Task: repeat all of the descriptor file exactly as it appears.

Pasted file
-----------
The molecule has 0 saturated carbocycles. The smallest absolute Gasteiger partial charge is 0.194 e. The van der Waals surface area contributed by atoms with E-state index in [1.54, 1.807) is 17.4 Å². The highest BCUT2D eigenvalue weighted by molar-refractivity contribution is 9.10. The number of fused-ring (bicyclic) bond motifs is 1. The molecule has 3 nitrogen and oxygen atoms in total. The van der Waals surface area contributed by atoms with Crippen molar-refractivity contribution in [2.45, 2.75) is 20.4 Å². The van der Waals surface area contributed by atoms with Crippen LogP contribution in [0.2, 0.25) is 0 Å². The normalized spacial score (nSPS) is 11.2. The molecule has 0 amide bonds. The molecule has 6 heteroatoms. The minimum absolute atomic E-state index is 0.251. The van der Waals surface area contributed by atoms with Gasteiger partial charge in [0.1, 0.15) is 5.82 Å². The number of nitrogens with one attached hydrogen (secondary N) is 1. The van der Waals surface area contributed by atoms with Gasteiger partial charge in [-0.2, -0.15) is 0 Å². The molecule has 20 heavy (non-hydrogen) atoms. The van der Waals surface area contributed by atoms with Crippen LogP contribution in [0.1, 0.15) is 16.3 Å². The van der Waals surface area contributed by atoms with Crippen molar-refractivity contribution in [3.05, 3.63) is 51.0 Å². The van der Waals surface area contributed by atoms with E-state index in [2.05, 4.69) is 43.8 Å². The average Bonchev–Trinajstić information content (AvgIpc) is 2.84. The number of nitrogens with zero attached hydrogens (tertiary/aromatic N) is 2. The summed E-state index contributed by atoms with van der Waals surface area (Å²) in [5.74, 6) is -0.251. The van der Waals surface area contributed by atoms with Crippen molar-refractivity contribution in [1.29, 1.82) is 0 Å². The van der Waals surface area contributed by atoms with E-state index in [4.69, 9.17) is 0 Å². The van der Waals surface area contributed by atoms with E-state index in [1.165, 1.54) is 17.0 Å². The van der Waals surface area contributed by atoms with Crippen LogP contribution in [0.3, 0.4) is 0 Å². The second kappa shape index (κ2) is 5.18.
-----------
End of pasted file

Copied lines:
The molecule has 0 saturated carbocycles. The smallest absolute Gasteiger partial charge is 0.194 e. The van der Waals surface area contributed by atoms with E-state index in [1.54, 1.807) is 17.4 Å². The highest BCUT2D eigenvalue weighted by molar-refractivity contribution is 9.10. The number of fused-ring (bicyclic) bond motifs is 1. The molecule has 3 nitrogen and oxygen atoms in total. The van der Waals surface area contributed by atoms with Crippen molar-refractivity contribution in [2.45, 2.75) is 20.4 Å². The van der Waals surface area contributed by atoms with Crippen LogP contribution in [0.2, 0.25) is 0 Å². The normalized spacial score (nSPS) is 11.2. The molecule has 0 amide bonds. The molecule has 6 heteroatoms. The minimum absolute atomic E-state index is 0.251. The van der Waals surface area contributed by atoms with Gasteiger partial charge in [0.1, 0.15) is 5.82 Å². The number of nitrogens with one attached hydrogen (secondary N) is 1. The van der Waals surface area contributed by atoms with Gasteiger partial charge in [-0.2, -0.15) is 0 Å². The molecule has 20 heavy (non-hydrogen) atoms. The van der Waals surface area contributed by atoms with Crippen LogP contribution in [0.1, 0.15) is 16.3 Å². The van der Waals surface area contributed by atoms with Crippen molar-refractivity contribution in [3.05, 3.63) is 51.0 Å². The van der Waals surface area contributed by atoms with E-state index in [2.05, 4.69) is 43.8 Å². The average Bonchev–Trinajstić information content (AvgIpc) is 2.84. The number of nitrogens with zero attached hydrogens (tertiary/aromatic N) is 2. The summed E-state index contributed by atoms with van der Waals surface area (Å²) in [5.74, 6) is -0.251. The van der Waals surface area contributed by atoms with Crippen molar-refractivity contribution in [1.29, 1.82) is 0 Å². The van der Waals surface area contributed by atoms with E-state index in [4.69, 9.17) is 0 Å². The van der Waals surface area contributed by atoms with E-state index in [1.165, 1.54) is 17.0 Å². The van der Waals surface area contributed by atoms with Crippen LogP contribution in [0.3, 0.4) is 0 Å². The second kappa shape index (κ2) is 5.18.